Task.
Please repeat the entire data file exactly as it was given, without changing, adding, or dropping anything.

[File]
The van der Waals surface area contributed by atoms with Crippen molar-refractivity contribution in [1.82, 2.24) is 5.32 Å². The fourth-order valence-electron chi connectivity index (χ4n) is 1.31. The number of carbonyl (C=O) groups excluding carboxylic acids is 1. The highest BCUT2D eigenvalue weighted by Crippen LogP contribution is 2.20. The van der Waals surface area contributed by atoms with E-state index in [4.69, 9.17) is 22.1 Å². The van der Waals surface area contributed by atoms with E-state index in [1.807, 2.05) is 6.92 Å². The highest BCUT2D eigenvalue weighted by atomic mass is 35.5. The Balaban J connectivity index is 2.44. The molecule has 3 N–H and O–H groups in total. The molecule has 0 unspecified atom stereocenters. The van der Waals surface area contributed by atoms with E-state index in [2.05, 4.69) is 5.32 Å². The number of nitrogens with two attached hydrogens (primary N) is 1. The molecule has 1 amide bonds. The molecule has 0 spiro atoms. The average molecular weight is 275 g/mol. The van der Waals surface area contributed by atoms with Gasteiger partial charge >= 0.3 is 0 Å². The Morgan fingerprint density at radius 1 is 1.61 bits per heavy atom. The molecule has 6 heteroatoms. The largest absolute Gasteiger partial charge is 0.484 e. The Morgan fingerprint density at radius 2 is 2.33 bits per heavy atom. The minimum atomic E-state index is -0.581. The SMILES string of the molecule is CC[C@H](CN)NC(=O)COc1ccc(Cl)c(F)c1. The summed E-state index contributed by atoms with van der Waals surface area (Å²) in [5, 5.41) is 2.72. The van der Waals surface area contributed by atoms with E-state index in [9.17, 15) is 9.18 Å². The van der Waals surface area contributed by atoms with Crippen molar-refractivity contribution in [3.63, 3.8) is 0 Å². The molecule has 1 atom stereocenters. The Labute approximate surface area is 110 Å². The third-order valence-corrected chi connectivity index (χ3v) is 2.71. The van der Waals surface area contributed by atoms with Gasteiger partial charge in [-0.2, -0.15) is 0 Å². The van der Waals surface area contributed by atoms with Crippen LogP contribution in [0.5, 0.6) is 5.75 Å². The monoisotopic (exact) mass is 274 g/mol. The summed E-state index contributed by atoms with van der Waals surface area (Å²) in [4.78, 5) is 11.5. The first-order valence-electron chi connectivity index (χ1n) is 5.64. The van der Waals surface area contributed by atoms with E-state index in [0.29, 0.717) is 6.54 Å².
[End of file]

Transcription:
The van der Waals surface area contributed by atoms with Crippen molar-refractivity contribution in [1.82, 2.24) is 5.32 Å². The fourth-order valence-electron chi connectivity index (χ4n) is 1.31. The number of carbonyl (C=O) groups excluding carboxylic acids is 1. The highest BCUT2D eigenvalue weighted by Crippen LogP contribution is 2.20. The van der Waals surface area contributed by atoms with E-state index in [4.69, 9.17) is 22.1 Å². The van der Waals surface area contributed by atoms with E-state index in [1.807, 2.05) is 6.92 Å². The highest BCUT2D eigenvalue weighted by atomic mass is 35.5. The Balaban J connectivity index is 2.44. The molecule has 3 N–H and O–H groups in total. The molecule has 0 unspecified atom stereocenters. The van der Waals surface area contributed by atoms with E-state index in [2.05, 4.69) is 5.32 Å². The number of nitrogens with two attached hydrogens (primary N) is 1. The molecule has 1 amide bonds. The molecule has 0 spiro atoms. The average molecular weight is 275 g/mol. The van der Waals surface area contributed by atoms with Gasteiger partial charge >= 0.3 is 0 Å². The Morgan fingerprint density at radius 1 is 1.61 bits per heavy atom. The molecule has 6 heteroatoms. The largest absolute Gasteiger partial charge is 0.484 e. The Morgan fingerprint density at radius 2 is 2.33 bits per heavy atom. The minimum atomic E-state index is -0.581. The SMILES string of the molecule is CC[C@H](CN)NC(=O)COc1ccc(Cl)c(F)c1. The summed E-state index contributed by atoms with van der Waals surface area (Å²) in [5, 5.41) is 2.72. The van der Waals surface area contributed by atoms with E-state index in [9.17, 15) is 9.18 Å². The van der Waals surface area contributed by atoms with Crippen molar-refractivity contribution in [3.63, 3.8) is 0 Å². The molecule has 1 atom stereocenters. The Labute approximate surface area is 110 Å². The third-order valence-corrected chi connectivity index (χ3v) is 2.71. The van der Waals surface area contributed by atoms with Gasteiger partial charge in [-0.2, -0.15) is 0 Å². The van der Waals surface area contributed by atoms with Crippen LogP contribution in [0.5, 0.6) is 5.75 Å². The monoisotopic (exact) mass is 274 g/mol. The summed E-state index contributed by atoms with van der Waals surface area (Å²) in [4.78, 5) is 11.5. The first-order valence-electron chi connectivity index (χ1n) is 5.64. The van der Waals surface area contributed by atoms with E-state index in [0.29, 0.717) is 6.54 Å².